Seattle's Speakeasy Cafe wants the best of both worlds - physical and virtual.
In the realm of the former, the new 5,500-square-foot gathering spot will open Friday in a converted Belltown storage warehouse at 2304 Second Ave., across from Mama's Mexican Kitchen. As for the latter, the cafe will sport more than a dozen computers with instant Internet access, including links to Speakeasy's own World Wide Web site.
If every revolution, even a digital one, needs a cafe, Speakeasy has just the thing: concrete ceilings with exposed beams, hardwood tables, films, readings, live music and theater. And no shortage of cracked ceramic cups bearing grainy brown sludge. You could be in turn-of-the-century Austria, Paris in the '20s or a '60s coffeehouse, if it weren't for those big flickering screens scattered about.
Speakeasy's founders, a loose-hanging crew resembling a hip-hop band between gigs more than an entrepreneurial startup, call their new enterprise an "information trading post." So we've got the Wild West thrown in along with evocations of Prohibition, bohemia and Seattle's reputation for latte supremacy - all permeated by mind tools of the digital age to come.
In a corner corral and scattered about on counters are Internet terminals. At the espresso counter are a laser printer and scanner. Here the fastest draw refers not only to the espresso machine but monitor screen refreshes, and X is not just a Generation but a type of display terminal.
This is the Internet as it is meant to be - fast, animated, interactive, a blend of PC and TV with an attitude. A high-speed T-1 phone line enables photographs and video to be shown at rates that will spoil typical home or business Internet users. For straight e-mail or text access there are Boeing surplus VT100 terminals.
Speakeasy, open from 7 a.m. to 2 a.m. daily, is the latest incarnation of the Internet cafe, a recent and still-unproved genre blending high tech with high slack. Only two or three dozen exist worldwide, including one other Seattle outlet - the Internet Cafe at Seattle Espresso Co., 528 15th Ave. E. on Capitol Hill.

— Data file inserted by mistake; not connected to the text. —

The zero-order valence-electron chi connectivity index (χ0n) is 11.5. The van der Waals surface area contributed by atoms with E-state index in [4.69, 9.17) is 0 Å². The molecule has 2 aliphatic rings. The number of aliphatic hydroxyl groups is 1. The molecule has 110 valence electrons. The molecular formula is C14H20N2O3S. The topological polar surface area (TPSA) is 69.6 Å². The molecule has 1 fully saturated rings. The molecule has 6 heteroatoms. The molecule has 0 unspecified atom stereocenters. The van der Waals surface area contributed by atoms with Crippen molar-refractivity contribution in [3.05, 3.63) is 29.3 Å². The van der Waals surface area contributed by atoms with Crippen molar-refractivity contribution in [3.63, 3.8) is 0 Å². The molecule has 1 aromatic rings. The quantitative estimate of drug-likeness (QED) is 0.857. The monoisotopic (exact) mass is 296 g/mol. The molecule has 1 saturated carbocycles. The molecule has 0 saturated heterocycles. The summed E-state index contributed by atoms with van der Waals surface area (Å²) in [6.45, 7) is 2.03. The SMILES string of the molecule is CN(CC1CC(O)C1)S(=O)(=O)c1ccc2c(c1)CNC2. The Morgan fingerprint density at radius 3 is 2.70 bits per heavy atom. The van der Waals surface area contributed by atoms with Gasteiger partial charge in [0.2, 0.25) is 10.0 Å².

The standard approach has been to offer a couple of desktop computers connected via a conventional phone line to the World Wide Web, the organized, graphics-heavy portion of the Internet. You pay a buck or two for 10 to 20 minutes of access, and it's a good way to get introduced to the Internet, and maybe the redhead at the next terminal as well.
Speakeasy wants to take things, including that latter part, to the next level.
The X-terminals make the cafe a draw for people who know and really use the Net. Not only are they plugged into the cool sites, they're a great resource for newbies and casual Netheads. Get a cybernaut going on an X terminal and pretty soon there's a crowd, learning things, trading tips, walking the walk.
"You'll see people gathered around, getting excited," said Sam Foucault, press coordinator. "We want people using the Net out in a public space, so they can really interact."
As for cyberspace, Speakeasy's Web site, called WWW Speakeasy wURLd (the URL is a play on Uniform Resource Locator, an addressing protocol for the World Wide Web), enables clients to "homestead" their own sites on a virtual island called Freedonia. In a merger of cyberspace and actual space, those Speakeasy Netheads gathered around an X-terminal downtown will be able to meet in Freedonia as well - from home, from school, or wherever they have real lives.
If a community - actual or virtual - emerges from all this, so much the better. The next Seinfeld-style sitcom could well involve a bunch of people who meet over the Net and then get together in their real lives, oscillating between electronic and personal contacts.
Speakeasy's target market is deliberately democratic.